Snow blindness (actinic keratitis)

Snow blindness (actinic keratitis)

26/03/2018

During this period of the year, many people spend their holidays or weekends practising winter sports, especially skiing or snowboarding. In addition to the protective wear required to practice these activities safely, we mustn't forget that our eyes need proper protection even on cloudy days due to the special solar radiation conditions found in high mountain areas, above all in snowy places. If we do not protect our eyes properly we may suffer from "snow blindness" or actinic keratitis.

Actinic keratitis comes about after a burn on the surface of the eye due to excessive exposure to UV rays. The higher the altitude the more the intensity of UV solar radiation rises, because the Earth's atmosphere provides less filtration. In areas of snowfall, the light reflection factor also plays a part, as it causes a large majority of the UV rays that strike the ground to rebound and they increase the hit to our eyes. That's exactly why on cloudy days —those days when we don't imagine the sun is affecting us— the amount of light reflected off the snow may contribute to increased sun exposure.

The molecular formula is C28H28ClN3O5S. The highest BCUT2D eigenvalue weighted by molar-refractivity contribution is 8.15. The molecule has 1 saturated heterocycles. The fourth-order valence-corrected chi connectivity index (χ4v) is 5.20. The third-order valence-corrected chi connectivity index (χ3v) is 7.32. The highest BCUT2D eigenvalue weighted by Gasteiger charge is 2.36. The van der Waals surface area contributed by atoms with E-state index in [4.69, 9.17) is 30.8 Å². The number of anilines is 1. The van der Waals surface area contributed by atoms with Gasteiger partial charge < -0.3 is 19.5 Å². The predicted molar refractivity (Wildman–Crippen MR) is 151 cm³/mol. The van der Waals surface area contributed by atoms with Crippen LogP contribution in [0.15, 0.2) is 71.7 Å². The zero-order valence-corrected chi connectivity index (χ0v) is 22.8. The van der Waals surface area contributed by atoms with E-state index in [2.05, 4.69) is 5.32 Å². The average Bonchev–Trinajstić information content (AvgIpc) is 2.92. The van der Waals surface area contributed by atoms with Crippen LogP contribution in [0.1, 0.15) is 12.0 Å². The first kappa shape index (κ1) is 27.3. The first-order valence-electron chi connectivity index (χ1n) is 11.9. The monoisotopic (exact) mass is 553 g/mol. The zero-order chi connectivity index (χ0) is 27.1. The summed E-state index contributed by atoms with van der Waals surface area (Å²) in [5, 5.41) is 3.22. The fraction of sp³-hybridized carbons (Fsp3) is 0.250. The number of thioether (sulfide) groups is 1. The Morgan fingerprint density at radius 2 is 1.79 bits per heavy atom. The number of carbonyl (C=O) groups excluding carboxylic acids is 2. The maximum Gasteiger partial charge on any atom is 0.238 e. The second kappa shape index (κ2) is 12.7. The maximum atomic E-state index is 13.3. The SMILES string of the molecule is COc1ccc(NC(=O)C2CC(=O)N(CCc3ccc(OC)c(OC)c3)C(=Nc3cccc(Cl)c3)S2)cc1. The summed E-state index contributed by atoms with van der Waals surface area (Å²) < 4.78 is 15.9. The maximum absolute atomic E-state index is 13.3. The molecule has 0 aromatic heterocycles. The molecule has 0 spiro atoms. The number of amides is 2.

The symptoms usually appear hours after a day spent skiing without proper eye protection. We first notice irritation, burning, swelling, excess tears, gradual reddening of the conjunctiva and, finally intense pain that stops us from opening our eyes. These symptoms are caused by a burn and lesion to the epithelial cells of the cornea and conjunctiva, cells that constitute the first and most external layer of the eye's surface. As the cornea is a tissue loaded with nerve endings, the symptoms, especially the pain, can be very intense.

If you experience actinic keratitis you must see an ophthalmologist who will diagnose your condition and give you the correct treatment. Generally speaking, eyedrops for the treatment of the pain and artificial tears or gels/ointments with a healing effect, are prescribed to aid recovery. The epithelial cells have a very quick turnover rate, meaning the condition usually improves quickly within 1 or 2 days. You should avoid using contact lenses for one week after a bout of actinic keratitis.

As prevention is the best way of avoiding diseases, we should always take appropriate protective methods when we head to the snow. Always bring polarised sunglasses with high UV protection lenses and don't forget about protecting your eyes— even on cloudy days! By doing so, you'll avoid suffering an unpleasant bout of "snow blindness".

 

Dr. Juan P. Álvarez de Toledo

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